[Truncated abstract] Exposure of humans and mice to ultraviolet radiation (UVR) can suppress systemic immune responses. However, the mechanism by which UVR modulates the immune system has not been clearly defined. In this study using mice, experiments are focused on dendritic cells (DCs) as they are key cells that link the innate and adaptive immune responses. We proposed that UV-irradiation of skin affects DC progenitors in the bone marrow (BM) and that DCs differentiating from the BM of UV-irradiated mice contribute to systemic immune suppression. When DCs were differentiated in vitro (using fms-like tyrosine kinase-3 or granulocyte macrophage colony-stimulating factor + interleukin-4) from the BM of UV-irradiated mice, they had a reduced ability to prime T cells when transferred into new mice. The UVR-induced effect on DC progenitors in the BM was rapid (observed within 1 d of UVR exposure) and long-lasting (detected 10 d after UVR exposure). The UVRinduced effect on DC progenitors within the BM was prevented by administration of indomethacin to mice prior to UV-irradiation. In addition, treatment with prostaglandin E2 was able to reproduce the effect of UV-irradiation on BM-derived DCs. Thus, UVRinduced prostaglandin E2 (and possibly other prostanoids) were responsible for the change in DC progenitors.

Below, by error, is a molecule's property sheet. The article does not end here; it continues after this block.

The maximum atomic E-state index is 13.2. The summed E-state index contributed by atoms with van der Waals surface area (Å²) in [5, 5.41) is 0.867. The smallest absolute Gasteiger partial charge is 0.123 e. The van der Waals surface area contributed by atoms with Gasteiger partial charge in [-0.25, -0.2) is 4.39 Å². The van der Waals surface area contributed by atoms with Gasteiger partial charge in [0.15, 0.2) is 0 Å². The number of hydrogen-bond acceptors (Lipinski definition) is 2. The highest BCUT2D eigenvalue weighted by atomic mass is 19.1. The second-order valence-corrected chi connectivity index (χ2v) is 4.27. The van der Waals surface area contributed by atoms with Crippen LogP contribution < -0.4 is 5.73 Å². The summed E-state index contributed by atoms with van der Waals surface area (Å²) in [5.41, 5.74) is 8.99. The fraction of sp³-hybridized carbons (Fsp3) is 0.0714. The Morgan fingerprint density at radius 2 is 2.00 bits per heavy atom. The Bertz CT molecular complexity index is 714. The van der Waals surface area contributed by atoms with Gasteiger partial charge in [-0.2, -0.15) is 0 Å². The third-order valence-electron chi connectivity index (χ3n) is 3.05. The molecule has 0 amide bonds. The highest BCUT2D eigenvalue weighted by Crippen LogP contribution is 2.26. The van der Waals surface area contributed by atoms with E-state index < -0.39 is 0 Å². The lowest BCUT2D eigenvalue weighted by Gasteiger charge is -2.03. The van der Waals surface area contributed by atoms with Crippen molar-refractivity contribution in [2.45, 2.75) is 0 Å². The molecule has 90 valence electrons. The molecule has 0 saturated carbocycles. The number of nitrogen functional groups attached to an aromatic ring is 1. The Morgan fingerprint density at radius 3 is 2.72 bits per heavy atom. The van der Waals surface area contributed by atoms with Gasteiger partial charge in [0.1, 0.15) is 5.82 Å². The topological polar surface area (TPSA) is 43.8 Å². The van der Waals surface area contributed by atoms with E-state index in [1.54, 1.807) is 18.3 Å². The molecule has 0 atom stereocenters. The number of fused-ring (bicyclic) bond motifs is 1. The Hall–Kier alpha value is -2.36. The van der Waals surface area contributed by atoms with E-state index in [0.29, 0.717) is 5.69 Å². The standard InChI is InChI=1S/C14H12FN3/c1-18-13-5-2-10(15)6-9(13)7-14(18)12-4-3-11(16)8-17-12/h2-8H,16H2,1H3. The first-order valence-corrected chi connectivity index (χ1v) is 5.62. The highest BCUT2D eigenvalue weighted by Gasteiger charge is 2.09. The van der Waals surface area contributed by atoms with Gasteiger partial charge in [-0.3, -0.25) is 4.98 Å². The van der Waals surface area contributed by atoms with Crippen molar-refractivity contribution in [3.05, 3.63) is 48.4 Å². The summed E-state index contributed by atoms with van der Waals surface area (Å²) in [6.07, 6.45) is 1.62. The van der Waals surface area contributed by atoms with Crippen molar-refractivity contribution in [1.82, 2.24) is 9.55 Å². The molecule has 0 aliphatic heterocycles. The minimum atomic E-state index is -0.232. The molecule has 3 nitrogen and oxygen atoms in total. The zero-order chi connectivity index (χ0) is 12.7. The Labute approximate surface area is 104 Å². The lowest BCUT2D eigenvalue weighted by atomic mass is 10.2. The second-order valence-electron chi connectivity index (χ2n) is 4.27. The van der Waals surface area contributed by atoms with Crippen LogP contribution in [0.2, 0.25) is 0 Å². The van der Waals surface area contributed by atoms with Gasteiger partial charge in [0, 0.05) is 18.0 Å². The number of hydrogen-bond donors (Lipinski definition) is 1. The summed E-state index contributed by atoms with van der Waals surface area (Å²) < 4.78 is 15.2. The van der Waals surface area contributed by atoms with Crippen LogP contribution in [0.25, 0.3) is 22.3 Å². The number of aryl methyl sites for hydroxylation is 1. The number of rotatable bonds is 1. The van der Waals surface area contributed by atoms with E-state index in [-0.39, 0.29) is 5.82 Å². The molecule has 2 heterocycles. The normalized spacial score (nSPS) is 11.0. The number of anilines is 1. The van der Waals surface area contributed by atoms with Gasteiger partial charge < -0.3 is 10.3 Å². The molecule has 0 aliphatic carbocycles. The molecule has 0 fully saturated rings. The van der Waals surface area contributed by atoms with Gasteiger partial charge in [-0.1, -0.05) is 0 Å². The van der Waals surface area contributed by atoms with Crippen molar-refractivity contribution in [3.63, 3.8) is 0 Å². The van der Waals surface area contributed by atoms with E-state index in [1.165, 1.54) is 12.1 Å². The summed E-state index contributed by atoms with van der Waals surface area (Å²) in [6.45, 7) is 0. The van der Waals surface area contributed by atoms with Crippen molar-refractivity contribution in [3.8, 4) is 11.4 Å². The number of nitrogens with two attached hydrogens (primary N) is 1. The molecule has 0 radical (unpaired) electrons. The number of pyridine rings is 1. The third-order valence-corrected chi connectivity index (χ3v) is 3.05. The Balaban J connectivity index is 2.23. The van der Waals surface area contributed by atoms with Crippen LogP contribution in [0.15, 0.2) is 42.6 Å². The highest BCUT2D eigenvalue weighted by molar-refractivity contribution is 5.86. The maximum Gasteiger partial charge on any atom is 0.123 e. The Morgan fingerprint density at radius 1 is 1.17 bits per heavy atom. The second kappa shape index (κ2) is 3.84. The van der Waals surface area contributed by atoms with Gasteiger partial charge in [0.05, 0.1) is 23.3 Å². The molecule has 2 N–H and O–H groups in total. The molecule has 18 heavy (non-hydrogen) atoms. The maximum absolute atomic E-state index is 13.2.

|Qualification||Doctor of Philosophy|
|Publication status||Unpublished - 2013|